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Discussion Starter · #1 ·
Anyone have either one on there mazda 3? Do you recommend it? The JBR is $185 shipped to me and the corksport is $207 shipped to me. They look exactly the same. pretty sure one copied the other one,just like aem,k&n,injen and the other aftermarket intakes out there copie each other.
 

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If you're going to get a short-ram intake, you'd be best off investing in a way of isolating it from the heat of the engine bay...

...maybe come up with a custom solution that pulls air from a cooler area of the front of the car?
 

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Anyone have either one on there mazda 3? Do you recommend it? The JBR is $185 shipped to me and the corksport is $207 shipped to me. They look exactly the same. pretty sure one copied the other one,just like aem,k&n,injen and the other aftermarket intakes out there copie each other.
Have a look at this thread:

http://mazda3revolution.com/forums/...e-performance/96186-corksport-vs-jbr-sri.html

The main difference between models was the air straightener, which has an impact on fuel trims. The version on the CS SRI was not ideal for the skyactiv MAF sensor (its more compatible with the older MZR engine MAF sensor). CS mentioned a while back that they are working on a new straightener, but didn't post whether its being shipped out on new models or whether it was completed & what it looks like. If they are still using the old straightener, I recommend taking it out or buying JBR's version since their air straightener is better suited for the MAF sensor. I've done tests with the JBRs style air straightener vs. no air straightener, and I found that long term fuel trims were better using JBRs straightener (close to 0% readout in LTFTs). Overall, the calibration was less thrown off in the following order: JBR/CS SRI with JBR air straightener > CS/JBR SRI with no straightener > CS/JBR SRI with CS straightener. If you are getting a custom tune (not tablet OTS), the tuner should calibrate your MAF sensor either way. That's an advantage for a custom tune if your are running a SRI. Note that a drop in filter in the stock airbox will not throw-off MAF sensor calibration.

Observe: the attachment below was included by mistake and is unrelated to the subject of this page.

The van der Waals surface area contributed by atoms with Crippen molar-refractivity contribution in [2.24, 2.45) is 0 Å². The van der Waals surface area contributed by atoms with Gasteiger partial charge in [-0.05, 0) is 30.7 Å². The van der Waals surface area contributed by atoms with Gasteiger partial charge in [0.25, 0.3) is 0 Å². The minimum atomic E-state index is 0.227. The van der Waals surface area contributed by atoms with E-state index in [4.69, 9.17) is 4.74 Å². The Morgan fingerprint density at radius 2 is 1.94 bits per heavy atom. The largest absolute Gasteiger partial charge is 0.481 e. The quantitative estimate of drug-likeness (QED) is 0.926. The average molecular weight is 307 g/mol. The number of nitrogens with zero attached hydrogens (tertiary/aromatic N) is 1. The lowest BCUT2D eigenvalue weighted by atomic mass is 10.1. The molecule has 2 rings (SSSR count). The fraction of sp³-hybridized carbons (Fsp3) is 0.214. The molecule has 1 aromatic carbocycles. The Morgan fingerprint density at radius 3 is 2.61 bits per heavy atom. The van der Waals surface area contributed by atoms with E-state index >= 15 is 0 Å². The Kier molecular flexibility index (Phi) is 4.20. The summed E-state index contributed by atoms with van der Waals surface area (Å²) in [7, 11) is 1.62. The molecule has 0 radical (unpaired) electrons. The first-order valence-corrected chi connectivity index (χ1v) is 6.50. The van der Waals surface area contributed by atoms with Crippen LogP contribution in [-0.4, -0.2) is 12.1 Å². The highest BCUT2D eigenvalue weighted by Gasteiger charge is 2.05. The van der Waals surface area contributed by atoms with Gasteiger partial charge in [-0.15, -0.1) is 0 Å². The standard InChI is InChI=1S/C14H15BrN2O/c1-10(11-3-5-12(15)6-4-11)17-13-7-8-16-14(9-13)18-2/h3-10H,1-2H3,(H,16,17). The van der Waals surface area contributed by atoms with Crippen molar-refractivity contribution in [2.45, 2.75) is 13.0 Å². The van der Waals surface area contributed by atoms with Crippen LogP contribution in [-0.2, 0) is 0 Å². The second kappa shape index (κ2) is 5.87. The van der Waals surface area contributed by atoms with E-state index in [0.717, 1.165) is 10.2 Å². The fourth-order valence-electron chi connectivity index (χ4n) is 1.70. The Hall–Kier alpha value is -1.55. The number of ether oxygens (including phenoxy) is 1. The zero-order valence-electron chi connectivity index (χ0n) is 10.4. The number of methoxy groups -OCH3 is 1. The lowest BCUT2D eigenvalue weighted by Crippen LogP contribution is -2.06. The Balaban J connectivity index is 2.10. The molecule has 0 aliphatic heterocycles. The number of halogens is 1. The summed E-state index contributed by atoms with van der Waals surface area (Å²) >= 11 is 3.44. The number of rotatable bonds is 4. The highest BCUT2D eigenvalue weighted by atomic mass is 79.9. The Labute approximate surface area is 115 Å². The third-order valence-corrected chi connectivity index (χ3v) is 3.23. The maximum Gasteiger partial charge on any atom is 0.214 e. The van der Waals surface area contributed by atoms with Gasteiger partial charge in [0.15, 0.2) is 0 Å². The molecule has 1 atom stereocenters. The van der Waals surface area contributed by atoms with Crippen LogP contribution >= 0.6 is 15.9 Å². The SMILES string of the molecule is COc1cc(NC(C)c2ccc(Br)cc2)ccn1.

EDIT: Based on your username, it appears you have a 2.5L. The above reasoning is for the 2.0L products. From what I remember, both the JBR and CS SRIs for the 2.5L have well designed air straighteners.
 
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Discussion Starter · #5 ·
If you're going to get a short-ram intake, you'd be best off investing in a way of isolating it from the heat of the engine bay...

...maybe come up with a custom solution that pulls air from a cooler area of the front of the car?
I am going to copy aem and use the stock air intake inlet and some custom heat shielding.
 

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Discussion Starter · #7 ·
Please let us know what you use, and how to do it! I've been dealing with the heatsoak on mine for nearly the past 3 summers :rockon 1:
Where so you live? I am surprised that someome besides corksport has made a cold air direct inlet for tje mazda 3,if I had a r&d shop I would make a custom direct ram air inlet.
 

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I live in Georgia, USA, and I just have a JBR powerpath intake (SRI). It obviously doesn't come with any sort of heat shielding whatsoever, so I wanted to know exactly what material to use to make a DIY cold air box in order to help fend off heatsoak.

I'm assuming the best material would be thermoplastic with some sort of thermal reflector on the outside of the box, along with the attachment of the OEM 'snorkel' inlet to grab air from in front of the radiator/under the hood's weather seal.
 

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My vote goes to JBR... As for the mod, I left the bottom half of the airbox in w/ the 'ram air scoop' attached. No idea if it does anything. Oh well.

 

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Discussion Starter · #10 ·
My vote goes to JBR... As for the mod, I left the bottom half of the airbox in w/ the 'ram air scoop' attached. No idea if it does anything. Oh well.

That's what I want to do but I will make a heat shield for the back and top to direct the incoming cold air to the filter. Thanks for the pic??
 

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By design I have not seen one modified OEM air box or any aftermarket CAI that really is been thought out fully and design to work as well as they could be.